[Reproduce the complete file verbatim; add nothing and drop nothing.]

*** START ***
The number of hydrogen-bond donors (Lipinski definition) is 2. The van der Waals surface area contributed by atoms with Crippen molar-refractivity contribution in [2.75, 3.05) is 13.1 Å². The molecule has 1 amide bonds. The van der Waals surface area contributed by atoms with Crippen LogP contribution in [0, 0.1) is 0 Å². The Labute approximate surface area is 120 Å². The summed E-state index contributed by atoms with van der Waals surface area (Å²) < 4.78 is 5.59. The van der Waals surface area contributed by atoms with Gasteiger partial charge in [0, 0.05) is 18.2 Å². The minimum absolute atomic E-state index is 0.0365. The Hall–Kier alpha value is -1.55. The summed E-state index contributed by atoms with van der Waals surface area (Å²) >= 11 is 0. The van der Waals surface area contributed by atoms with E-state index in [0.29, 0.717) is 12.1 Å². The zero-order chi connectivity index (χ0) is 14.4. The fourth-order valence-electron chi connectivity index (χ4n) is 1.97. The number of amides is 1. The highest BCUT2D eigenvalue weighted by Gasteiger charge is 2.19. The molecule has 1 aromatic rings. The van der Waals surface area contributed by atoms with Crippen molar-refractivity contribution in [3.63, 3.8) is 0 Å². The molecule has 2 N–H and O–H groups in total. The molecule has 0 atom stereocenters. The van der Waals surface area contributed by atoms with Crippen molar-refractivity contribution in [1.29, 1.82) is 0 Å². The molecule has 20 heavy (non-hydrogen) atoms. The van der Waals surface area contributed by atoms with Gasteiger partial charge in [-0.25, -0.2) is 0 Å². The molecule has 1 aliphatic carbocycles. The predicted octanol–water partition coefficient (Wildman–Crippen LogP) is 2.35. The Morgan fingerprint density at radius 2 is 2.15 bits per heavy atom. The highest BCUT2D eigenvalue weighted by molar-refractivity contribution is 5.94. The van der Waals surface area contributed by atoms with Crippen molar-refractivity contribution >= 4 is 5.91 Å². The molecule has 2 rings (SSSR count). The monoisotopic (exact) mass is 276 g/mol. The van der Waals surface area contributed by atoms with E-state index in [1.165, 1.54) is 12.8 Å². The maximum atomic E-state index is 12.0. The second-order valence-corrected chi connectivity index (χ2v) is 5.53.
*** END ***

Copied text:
The number of hydrogen-bond donors (Lipinski definition) is 2. The van der Waals surface area contributed by atoms with Crippen molar-refractivity contribution in [2.75, 3.05) is 13.1 Å². The molecule has 1 amide bonds. The van der Waals surface area contributed by atoms with Crippen LogP contribution in [0, 0.1) is 0 Å². The Labute approximate surface area is 120 Å². The summed E-state index contributed by atoms with van der Waals surface area (Å²) < 4.78 is 5.59. The van der Waals surface area contributed by atoms with Gasteiger partial charge in [0, 0.05) is 18.2 Å². The minimum absolute atomic E-state index is 0.0365. The Hall–Kier alpha value is -1.55. The summed E-state index contributed by atoms with van der Waals surface area (Å²) >= 11 is 0. The van der Waals surface area contributed by atoms with E-state index in [0.29, 0.717) is 12.1 Å². The zero-order chi connectivity index (χ0) is 14.4. The fourth-order valence-electron chi connectivity index (χ4n) is 1.97. The number of amides is 1. The highest BCUT2D eigenvalue weighted by Gasteiger charge is 2.19. The molecule has 1 aromatic rings. The van der Waals surface area contributed by atoms with Crippen molar-refractivity contribution in [3.63, 3.8) is 0 Å². The molecule has 2 N–H and O–H groups in total. The molecule has 0 atom stereocenters. The van der Waals surface area contributed by atoms with Crippen molar-refractivity contribution in [1.29, 1.82) is 0 Å². The molecule has 20 heavy (non-hydrogen) atoms. The van der Waals surface area contributed by atoms with Gasteiger partial charge in [-0.25, -0.2) is 0 Å². The molecule has 1 aliphatic carbocycles. The predicted octanol–water partition coefficient (Wildman–Crippen LogP) is 2.35. The Morgan fingerprint density at radius 2 is 2.15 bits per heavy atom. The highest BCUT2D eigenvalue weighted by molar-refractivity contribution is 5.94. The van der Waals surface area contributed by atoms with Crippen molar-refractivity contribution >= 4 is 5.91 Å². The molecule has 2 rings (SSSR count). The monoisotopic (exact) mass is 276 g/mol. The van der Waals surface area contributed by atoms with E-state index in [1.165, 1.54) is 12.8 Å². The maximum atomic E-state index is 12.0. The second-order valence-corrected chi connectivity index (χ2v) is 5.53.